Amen and Amen.

Romans 9:30-10:4 — Why is that when you put religion in man’s hands, we always screw it up?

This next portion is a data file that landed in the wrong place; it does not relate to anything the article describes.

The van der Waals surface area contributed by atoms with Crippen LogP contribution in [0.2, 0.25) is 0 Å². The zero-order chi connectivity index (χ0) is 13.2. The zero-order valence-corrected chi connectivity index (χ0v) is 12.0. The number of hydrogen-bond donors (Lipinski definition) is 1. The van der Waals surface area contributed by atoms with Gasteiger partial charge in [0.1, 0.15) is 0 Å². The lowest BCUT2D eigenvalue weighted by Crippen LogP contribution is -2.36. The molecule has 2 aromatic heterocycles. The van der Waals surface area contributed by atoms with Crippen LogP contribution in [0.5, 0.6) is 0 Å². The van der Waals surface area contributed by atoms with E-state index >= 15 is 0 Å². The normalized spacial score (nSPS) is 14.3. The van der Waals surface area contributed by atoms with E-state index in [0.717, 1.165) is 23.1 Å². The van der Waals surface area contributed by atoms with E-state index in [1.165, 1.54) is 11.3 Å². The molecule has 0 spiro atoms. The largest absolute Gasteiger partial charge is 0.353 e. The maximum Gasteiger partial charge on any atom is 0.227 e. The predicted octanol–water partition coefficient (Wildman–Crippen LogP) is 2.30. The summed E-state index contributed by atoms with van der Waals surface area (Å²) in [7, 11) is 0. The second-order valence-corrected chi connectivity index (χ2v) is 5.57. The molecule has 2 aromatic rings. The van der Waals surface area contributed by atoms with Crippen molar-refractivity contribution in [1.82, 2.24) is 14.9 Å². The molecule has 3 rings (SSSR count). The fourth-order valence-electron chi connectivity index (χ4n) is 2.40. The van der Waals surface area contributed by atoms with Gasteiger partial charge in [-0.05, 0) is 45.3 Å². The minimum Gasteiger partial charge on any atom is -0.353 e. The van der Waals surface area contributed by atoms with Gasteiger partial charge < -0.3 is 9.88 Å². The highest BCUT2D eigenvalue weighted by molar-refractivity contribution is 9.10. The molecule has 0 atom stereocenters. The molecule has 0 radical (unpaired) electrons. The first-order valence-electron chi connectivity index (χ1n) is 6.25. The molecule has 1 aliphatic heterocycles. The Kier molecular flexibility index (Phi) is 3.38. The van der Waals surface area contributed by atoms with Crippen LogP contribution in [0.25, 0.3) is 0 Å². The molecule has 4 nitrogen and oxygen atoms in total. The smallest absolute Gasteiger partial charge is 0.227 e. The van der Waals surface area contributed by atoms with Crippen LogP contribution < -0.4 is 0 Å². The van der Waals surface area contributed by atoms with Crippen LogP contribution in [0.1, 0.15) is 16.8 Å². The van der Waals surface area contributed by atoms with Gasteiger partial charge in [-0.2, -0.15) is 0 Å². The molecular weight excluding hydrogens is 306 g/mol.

The Jews of first century Palestine had become so married to the law that they failed to see to whom it pointed. Keeping the law was the most important thing. It was checklist religion to them. They had a worthy goal – to honor God. But they lost sight of God and Scripture in the process. They lost sight of the spirit of the law and of Scripture. They became more dedicated to the law than to God. They built layers and layers of regulations around the law itself so that they would come nowhere near actually breaking God’s law. There was a dizzying array of regulations. You had to be a scholar to keep up with it all. They also used it to separate the “good” people from the “bad” people. It was religion. It was about performance. I am better than you because I have not violated this law or regulation but you have. I have less demerits than you. Jesus was the Messiah, the completion of the law. They didn’t even notice. He was a giant boulder in the road but with their blinders on they did not see Him. The law itself had become their god not the God who gave them the law.